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'True Lies' is James Cameron at his absolute wildest

The '90s action spectacular is now streaming on Peacock for your rewatching pleasure.

By Matthew Jackson
True Lies (1994) by James Cameron

James Cameron's films have often focused on the importance of family, whether his characters are finding it, reclaiming it, or fighting for it. It's a theme that underpins the first two Terminator films, the star-crossed lovers trying to make a life together in Titanic, and of course, the Sully clan at the heart of the Avatar films.

In some way or another, it finds its way into just about every film Cameron has directed, in part because it's important to Cameron himself, and in part because it's something we can all relate to. Whether we consider our family to be the blood relatives we grew up with, the friends we've made, or both, we all connect to Cameron's searching characters and their desire for connection. That said, we also just like watching things explode.

Which brings us to True Lies, Cameron's 1994 action spectacular, which just made its way over to Peacock for your streaming needs if you're hankering for more James Cameron fun in the wake of Avatar: The Way of Water, which opened in theaters last weekend. Though True Lies is a bit dated now, particularly in some of its cultural depictions, and it's not often mentioned in the same breath as Cameron masterpieces like Aliens and T2, the film remains a blisteringly fun example of just how wild Cameron is willing to get with his setpieces, all while serving a story about a family trying desperately to reconnect.

Adapted from the French comedy La Totale!True Lies opens with a truly great hook that any blockbuster filmmaker could find a way to exploit for a lot of action and adventure. Harry Tasker (Arnold Schwarzenegger) is a super-spy who presents himself to the world, and to this wife Helen (Jamie Lee Curtis) and daughter Dana (Eliza Dushku), as a boring salesman who works in a boring office and goes on boring business trips. Because his real job means that he's often working odd hours to, you know, save the world from terrorists, his wife and daughter start to think that he's simply a bad family man who doesn't care that much about parenting or his marriage.

But of course, nothing could be further from the truth, and it turns out the only way to prove that to Helen and Dana is to rope them into his life as a spy through a combination of deliberate scheming and accidental overlap with a real terrorist organization working on a very real threat to the U.S. population. What follows is an unpredictable ride for all three members of the Tasker family, as well as a masterclass in building action to greater and greater heights, right up to the final showdown.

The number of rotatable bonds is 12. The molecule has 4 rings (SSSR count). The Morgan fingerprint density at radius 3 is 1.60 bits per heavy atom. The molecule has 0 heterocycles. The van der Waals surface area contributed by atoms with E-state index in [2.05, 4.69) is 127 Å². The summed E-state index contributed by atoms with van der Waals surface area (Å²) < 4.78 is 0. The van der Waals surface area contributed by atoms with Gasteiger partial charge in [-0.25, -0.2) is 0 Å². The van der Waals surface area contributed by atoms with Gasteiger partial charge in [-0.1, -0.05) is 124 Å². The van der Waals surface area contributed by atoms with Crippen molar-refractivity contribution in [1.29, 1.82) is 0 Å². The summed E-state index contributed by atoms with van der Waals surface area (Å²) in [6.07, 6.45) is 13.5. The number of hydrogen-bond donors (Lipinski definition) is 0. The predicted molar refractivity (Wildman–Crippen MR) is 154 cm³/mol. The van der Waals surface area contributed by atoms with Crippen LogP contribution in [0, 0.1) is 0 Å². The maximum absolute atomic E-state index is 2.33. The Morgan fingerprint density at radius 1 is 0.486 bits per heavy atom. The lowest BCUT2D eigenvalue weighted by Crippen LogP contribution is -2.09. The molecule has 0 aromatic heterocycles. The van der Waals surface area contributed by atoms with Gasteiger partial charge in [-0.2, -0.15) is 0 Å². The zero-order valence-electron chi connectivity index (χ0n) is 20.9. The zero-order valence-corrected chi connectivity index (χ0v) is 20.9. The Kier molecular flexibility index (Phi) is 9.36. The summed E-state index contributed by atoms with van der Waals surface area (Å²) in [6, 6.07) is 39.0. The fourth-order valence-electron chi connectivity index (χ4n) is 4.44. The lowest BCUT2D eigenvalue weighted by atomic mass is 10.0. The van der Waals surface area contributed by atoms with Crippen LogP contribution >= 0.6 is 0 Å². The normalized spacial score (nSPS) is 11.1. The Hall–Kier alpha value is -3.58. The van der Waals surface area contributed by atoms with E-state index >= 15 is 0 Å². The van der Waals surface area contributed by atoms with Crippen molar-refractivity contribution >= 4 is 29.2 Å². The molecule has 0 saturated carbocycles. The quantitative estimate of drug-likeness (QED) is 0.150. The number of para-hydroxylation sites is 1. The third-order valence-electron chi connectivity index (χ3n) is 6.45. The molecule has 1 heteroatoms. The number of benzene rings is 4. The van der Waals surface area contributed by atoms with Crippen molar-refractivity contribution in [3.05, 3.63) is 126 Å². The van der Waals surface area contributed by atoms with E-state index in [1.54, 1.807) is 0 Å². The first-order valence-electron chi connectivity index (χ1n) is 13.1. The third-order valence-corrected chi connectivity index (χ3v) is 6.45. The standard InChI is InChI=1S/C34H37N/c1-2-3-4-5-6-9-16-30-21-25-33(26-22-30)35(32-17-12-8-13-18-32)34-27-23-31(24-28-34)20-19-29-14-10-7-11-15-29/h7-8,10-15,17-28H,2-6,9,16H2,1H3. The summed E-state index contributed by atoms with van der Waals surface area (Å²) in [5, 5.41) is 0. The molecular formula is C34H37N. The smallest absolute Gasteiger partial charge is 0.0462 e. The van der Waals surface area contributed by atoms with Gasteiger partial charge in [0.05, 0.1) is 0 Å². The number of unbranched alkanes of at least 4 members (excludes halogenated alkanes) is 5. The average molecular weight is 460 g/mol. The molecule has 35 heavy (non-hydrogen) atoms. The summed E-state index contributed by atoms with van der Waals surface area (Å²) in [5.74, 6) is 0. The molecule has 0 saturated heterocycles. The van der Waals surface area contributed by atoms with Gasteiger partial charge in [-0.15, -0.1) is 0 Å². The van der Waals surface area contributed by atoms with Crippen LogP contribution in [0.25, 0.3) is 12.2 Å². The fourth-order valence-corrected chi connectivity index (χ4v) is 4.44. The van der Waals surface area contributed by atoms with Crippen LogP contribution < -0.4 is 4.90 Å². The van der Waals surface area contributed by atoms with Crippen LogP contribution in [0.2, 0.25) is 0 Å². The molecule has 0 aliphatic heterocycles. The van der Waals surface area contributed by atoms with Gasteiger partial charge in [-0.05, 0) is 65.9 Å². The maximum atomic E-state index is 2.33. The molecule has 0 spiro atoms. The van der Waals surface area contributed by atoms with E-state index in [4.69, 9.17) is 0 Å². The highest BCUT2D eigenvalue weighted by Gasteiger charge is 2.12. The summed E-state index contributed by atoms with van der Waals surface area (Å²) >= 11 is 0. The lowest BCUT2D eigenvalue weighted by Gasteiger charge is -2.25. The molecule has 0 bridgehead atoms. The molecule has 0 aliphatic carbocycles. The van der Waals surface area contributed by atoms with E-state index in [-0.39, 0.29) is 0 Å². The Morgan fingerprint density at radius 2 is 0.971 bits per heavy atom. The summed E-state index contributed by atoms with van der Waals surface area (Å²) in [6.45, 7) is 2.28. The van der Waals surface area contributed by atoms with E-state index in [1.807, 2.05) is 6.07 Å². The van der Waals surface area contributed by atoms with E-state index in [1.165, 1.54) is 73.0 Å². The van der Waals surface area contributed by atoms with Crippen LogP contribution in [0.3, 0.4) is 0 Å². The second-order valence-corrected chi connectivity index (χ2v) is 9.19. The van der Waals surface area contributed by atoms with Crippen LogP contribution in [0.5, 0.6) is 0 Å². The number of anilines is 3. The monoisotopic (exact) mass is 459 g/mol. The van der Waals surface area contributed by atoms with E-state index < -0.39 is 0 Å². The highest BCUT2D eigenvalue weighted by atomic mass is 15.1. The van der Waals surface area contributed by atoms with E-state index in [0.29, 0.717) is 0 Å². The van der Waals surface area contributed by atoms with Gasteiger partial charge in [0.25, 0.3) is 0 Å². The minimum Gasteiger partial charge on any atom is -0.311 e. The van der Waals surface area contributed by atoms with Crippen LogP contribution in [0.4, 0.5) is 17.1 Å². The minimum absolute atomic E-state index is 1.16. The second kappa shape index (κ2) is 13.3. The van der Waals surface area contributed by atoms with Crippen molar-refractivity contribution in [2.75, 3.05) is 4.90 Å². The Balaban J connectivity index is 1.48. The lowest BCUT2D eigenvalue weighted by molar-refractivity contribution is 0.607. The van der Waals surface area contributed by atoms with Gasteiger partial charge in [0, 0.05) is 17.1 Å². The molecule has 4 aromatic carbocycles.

True Lies (1994) PRESS

Thematically, this is a story about a family that's struggling to communicate, and therefore must find some kind of common ground through which they can forge new connections. Because it's an action movie, that happens in the form of choices they make when confronted with danger, from Dana's efforts to fend off a terrorist leader to Helen's legendary sexy dance to seduce a mysterious target (actually her husband in disguise) to Harry's own fight to keep his family together no matter what. That's all satisfying, if a little predictable, on an emotional level, but what it makes it even more impressive is Cameron's relentless efforts to just keep ratcheting up the stakes. 

That begins with the revelation, through a duplicitous car salesman played with tremendous wacky energy by the great Bill Paxton, that Helen has been seeking out adventure of her own because she feels her marriage has gone stale, and the only way she sees to greater fulfillment is a search for something new to distract her from her own monotonous existence. It continues through Harry's attempts to basically win his wife back by roping into her a fake spy game, then all the way through the real spy game that culminates in the two of them reconciling and kissing as a nuclear warhead explodes (harmlessly) in the background. By the time that mushroom clouds pops off, you can see that the metaphors Cameron's playing with aren't subtle at all, but that's exactly what makes True Lies so fun to watch. That Cameron then follows the nuclear explosion up with a dramatic Harrier Jet which features a missile flying through a building is just the icing on this very big, very gaudy cake.

So, while True Lies might never be considered the greatest film James Cameron has made, it just might be his wildest, a pure expression of one of his most time-honored themes explored though some of the most ambitious action he's ever shot. So, as you come down from that Avatar high, it might be worth checking out again. 

Stream True Lies on Peacock.